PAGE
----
The image captures the striking contrast of terrains between several regions on the comet’s large lobe.
In the left corner parts of Imhotep can be identified, with an ‘accumulation basin’ and its surrounding terraces along the lower edge of the frame, and a scattering of smaller circular features above (see our ‘Inside Imhotep’ blog post for more about these features).
The boundary with Khonsu to the right incorporates cross-cutting fractured terrain that transitions into a patch of smoother terrain with numerous boulders. This region includes a curious outcrop of three thick layers; look closely to see a boulder that appears to be performing a balancing act on the topmost layer.
But perhaps the most eye-catching feature is the sharp edge close to the top of the scene: this marks the boundary with Apis, which takes on a near triangular shape in this orientation (a small patch of the Ash region is visible to the left of Apis).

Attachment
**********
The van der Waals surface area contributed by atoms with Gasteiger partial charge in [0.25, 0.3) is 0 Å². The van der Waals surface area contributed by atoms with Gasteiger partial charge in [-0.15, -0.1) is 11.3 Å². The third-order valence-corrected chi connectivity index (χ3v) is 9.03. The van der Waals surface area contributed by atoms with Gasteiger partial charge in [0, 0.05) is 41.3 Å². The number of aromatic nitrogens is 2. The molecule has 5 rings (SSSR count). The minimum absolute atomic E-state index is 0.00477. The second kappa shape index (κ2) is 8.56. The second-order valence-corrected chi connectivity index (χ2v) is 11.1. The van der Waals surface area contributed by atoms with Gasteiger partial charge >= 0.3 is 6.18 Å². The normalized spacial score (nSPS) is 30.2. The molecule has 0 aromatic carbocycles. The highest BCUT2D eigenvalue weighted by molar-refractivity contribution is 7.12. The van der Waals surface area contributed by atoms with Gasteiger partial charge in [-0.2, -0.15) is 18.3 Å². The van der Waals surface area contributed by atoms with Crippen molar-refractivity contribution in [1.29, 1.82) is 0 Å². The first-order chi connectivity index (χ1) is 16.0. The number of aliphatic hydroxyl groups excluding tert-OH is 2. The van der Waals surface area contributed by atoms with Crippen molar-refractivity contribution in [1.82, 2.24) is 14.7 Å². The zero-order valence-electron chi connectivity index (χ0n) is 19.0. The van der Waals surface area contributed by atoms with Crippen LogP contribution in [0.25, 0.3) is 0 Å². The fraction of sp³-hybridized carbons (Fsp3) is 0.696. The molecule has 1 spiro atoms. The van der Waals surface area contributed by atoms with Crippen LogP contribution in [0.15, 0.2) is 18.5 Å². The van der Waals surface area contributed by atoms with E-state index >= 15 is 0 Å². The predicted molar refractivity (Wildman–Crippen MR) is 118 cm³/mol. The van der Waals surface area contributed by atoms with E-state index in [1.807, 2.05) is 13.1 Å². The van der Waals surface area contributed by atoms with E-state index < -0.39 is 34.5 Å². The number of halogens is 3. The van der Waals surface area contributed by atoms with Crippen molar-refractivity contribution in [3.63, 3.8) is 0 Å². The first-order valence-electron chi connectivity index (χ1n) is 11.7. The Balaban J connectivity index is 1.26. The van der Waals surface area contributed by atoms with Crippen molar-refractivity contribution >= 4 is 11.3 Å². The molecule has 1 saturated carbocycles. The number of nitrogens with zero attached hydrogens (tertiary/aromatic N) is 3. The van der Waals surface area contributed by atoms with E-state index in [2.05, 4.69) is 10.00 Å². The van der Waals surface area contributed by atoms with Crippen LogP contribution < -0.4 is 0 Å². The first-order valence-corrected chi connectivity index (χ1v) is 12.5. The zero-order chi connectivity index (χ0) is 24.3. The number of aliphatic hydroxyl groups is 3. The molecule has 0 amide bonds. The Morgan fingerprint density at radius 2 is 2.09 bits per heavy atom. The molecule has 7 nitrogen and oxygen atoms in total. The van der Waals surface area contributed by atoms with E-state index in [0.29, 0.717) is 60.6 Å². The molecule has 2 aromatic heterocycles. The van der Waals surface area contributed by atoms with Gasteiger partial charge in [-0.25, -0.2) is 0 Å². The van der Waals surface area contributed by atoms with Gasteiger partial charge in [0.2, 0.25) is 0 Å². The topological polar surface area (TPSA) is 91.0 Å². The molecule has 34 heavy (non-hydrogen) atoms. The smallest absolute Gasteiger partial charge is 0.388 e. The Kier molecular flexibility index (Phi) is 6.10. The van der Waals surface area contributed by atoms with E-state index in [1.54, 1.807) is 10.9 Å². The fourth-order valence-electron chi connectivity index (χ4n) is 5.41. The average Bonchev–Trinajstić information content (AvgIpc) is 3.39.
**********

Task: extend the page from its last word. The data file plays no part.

Long shadows draped across the lower right part of the frame add to the dramatic view, and a glimpse of the comet’s small lobe is visible in the lower right of the image.
The terrains seen in the NAVCAM image contrast with those presented in the OSIRIS image released this week (above), which focuses on the relatively flat Aker and Khepry regions and the details of its thinly layered surface. Anhur lies to the left in this orientation, and the comet’s neck lies to the top of the frame.